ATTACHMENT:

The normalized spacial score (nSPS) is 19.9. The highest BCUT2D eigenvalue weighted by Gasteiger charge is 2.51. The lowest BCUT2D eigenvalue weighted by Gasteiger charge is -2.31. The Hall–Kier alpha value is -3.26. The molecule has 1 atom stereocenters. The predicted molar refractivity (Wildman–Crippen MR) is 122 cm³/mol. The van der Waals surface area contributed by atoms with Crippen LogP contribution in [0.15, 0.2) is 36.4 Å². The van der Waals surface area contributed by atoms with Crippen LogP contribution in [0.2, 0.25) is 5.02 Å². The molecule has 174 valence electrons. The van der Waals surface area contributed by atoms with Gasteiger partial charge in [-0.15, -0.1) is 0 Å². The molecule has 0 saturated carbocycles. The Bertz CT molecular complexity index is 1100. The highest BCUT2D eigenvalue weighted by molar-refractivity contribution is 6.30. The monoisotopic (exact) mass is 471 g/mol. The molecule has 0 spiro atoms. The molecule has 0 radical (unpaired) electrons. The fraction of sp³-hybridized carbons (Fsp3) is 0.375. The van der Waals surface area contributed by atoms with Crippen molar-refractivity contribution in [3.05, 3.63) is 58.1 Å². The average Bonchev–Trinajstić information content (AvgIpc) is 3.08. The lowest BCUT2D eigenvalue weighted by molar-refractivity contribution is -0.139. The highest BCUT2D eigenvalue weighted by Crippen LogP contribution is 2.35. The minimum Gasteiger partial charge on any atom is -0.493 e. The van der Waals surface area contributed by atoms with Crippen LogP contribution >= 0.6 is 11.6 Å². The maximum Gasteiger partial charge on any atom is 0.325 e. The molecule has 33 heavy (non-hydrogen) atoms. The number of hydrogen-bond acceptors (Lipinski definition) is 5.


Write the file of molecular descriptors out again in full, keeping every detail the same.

The normalized spacial score (nSPS) is 19.9. The highest BCUT2D eigenvalue weighted by Gasteiger charge is 2.51. The lowest BCUT2D eigenvalue weighted by Gasteiger charge is -2.31. The Hall–Kier alpha value is -3.26. The molecule has 1 atom stereocenters. The predicted molar refractivity (Wildman–Crippen MR) is 122 cm³/mol. The van der Waals surface area contributed by atoms with Crippen LogP contribution in [0.15, 0.2) is 36.4 Å². The van der Waals surface area contributed by atoms with Crippen LogP contribution in [0.2, 0.25) is 5.02 Å². The molecule has 174 valence electrons. The van der Waals surface area contributed by atoms with Gasteiger partial charge in [-0.15, -0.1) is 0 Å². The molecule has 0 saturated carbocycles. The Bertz CT molecular complexity index is 1100. The highest BCUT2D eigenvalue weighted by molar-refractivity contribution is 6.30. The monoisotopic (exact) mass is 471 g/mol. The molecule has 0 spiro atoms. The molecule has 0 radical (unpaired) electrons. The fraction of sp³-hybridized carbons (Fsp3) is 0.375. The van der Waals surface area contributed by atoms with Crippen molar-refractivity contribution in [3.05, 3.63) is 58.1 Å². The average Bonchev–Trinajstić information content (AvgIpc) is 3.08. The lowest BCUT2D eigenvalue weighted by molar-refractivity contribution is -0.139. The highest BCUT2D eigenvalue weighted by Crippen LogP contribution is 2.35. The minimum Gasteiger partial charge on any atom is -0.493 e. The van der Waals surface area contributed by atoms with Crippen LogP contribution >= 0.6 is 11.6 Å². The maximum Gasteiger partial charge on any atom is 0.325 e. The molecule has 33 heavy (non-hydrogen) atoms. The number of hydrogen-bond acceptors (Lipinski definition) is 5.